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Faith, Activism, and Aesthetics in the Menil Collection
Renowned as one of the most significant museums built by private collectors, the Menil Collection in Houston, Texas, seeks to engage viewers in an acutely aesthetic, rather than pedagogical, experience of works of art. The Menil’s emphasis on being moved by art, rather than being taught art history, comes from its founders’ conviction that art offers a way to reintegrate the sacred and the secular worlds. Inspired by the French Catholic revivalism of the interwar years that recast Catholic tradition as the avant-garde, Dominique and John de Menil shared with other Catholic intellectuals a desire to reorder a world in crisis by imbuing modern cultural forms with religious faith, binding the sacred with the modern. Sacred Modern explores how the Menil Collection gives expression to the religious and political convictions of its founders and how “the Menil way” is being both perpetuated and contested as the Museum makes the transition from operating under the personal direction of Dominique de Menil to the stewardship of career professionals. Taking an ethnographic approach, Pamela G. Smart analyzes the character of the Menil aesthetic, the processes by which it is produced, and the sensibilities that it is meant to generate in those who engage with the collection. She also offers insight into the extraordinary impact Dominique and John de Menil had on the emergence of Houston as a major cultural center.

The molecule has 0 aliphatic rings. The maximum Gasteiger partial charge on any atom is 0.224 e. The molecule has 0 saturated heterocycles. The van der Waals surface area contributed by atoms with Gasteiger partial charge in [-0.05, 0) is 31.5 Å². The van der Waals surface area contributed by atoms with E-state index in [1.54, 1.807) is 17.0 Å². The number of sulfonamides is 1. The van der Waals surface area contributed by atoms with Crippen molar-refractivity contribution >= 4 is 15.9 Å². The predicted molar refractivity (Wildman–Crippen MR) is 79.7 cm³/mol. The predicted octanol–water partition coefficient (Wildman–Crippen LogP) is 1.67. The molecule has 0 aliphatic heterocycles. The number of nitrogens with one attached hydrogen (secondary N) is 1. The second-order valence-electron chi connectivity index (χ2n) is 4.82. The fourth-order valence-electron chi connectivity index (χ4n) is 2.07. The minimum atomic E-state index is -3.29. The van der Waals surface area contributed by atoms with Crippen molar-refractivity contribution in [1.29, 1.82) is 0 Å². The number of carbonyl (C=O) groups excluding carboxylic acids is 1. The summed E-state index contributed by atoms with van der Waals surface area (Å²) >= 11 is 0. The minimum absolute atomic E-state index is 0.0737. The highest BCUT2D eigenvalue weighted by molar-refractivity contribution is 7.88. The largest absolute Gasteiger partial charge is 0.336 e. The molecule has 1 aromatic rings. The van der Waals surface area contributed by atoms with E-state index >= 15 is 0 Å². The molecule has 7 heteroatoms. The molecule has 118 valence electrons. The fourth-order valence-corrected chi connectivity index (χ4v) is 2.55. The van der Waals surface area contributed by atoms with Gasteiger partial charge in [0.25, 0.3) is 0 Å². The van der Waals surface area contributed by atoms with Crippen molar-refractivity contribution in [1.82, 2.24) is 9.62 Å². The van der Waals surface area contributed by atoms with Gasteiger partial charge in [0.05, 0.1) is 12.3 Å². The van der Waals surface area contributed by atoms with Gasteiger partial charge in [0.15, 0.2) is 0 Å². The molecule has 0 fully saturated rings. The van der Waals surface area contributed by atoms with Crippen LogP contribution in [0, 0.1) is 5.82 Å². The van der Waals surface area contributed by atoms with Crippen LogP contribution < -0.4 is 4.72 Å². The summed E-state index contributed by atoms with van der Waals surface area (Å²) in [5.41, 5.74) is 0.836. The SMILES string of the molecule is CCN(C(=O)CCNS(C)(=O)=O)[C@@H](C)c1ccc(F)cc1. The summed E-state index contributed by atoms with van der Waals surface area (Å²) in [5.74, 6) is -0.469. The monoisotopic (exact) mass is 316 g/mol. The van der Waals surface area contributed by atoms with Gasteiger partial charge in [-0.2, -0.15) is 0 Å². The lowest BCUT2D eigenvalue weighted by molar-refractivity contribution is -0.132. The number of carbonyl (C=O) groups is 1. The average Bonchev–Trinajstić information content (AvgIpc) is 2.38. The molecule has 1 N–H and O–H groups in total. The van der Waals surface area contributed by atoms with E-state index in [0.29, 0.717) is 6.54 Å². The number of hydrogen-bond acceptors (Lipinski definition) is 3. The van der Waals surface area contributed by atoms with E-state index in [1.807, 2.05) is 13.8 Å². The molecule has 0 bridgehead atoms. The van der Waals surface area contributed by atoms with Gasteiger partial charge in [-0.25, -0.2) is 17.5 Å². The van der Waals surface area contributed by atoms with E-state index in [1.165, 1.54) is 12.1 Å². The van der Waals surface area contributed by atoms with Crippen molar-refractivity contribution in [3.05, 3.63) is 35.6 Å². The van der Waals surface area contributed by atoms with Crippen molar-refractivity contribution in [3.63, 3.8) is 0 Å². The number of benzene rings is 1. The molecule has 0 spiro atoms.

Understanding the Arts and Creative Sector in the United States, Revised Edition
13 essays from leading experts, discusses international trade in cultural goods and services, discusses integration of arts and cultural policy on urban revitalization, civic engagement and historic preservation
The Boston Athenæum and the Origin of the Museum of Fine Arts, Boston
A detailed history of the Boston Athenæum’s historic role in the founding of the Museum of Fine Arts, Boston The Boston Athenæum played a vital role in founding the Museum of Fine Arts, Boston, a fact that is not widely known. This book details this important relationship, from its inception through the museum’s early years when the Athenæum’s continued support ensured the young institution’s survival. This historic partnership was remarkable in its intensity, intimacy, and informality, yet its details have never been fully documented. Based on extensive new research, With Éclat chronicles the joint endeavor in greater detail than ever before and places it in the context of Boston’s changing cultural landscape. This extraordinary story will appeal to those who know these wonderful institutions or are interested in the history of American museums.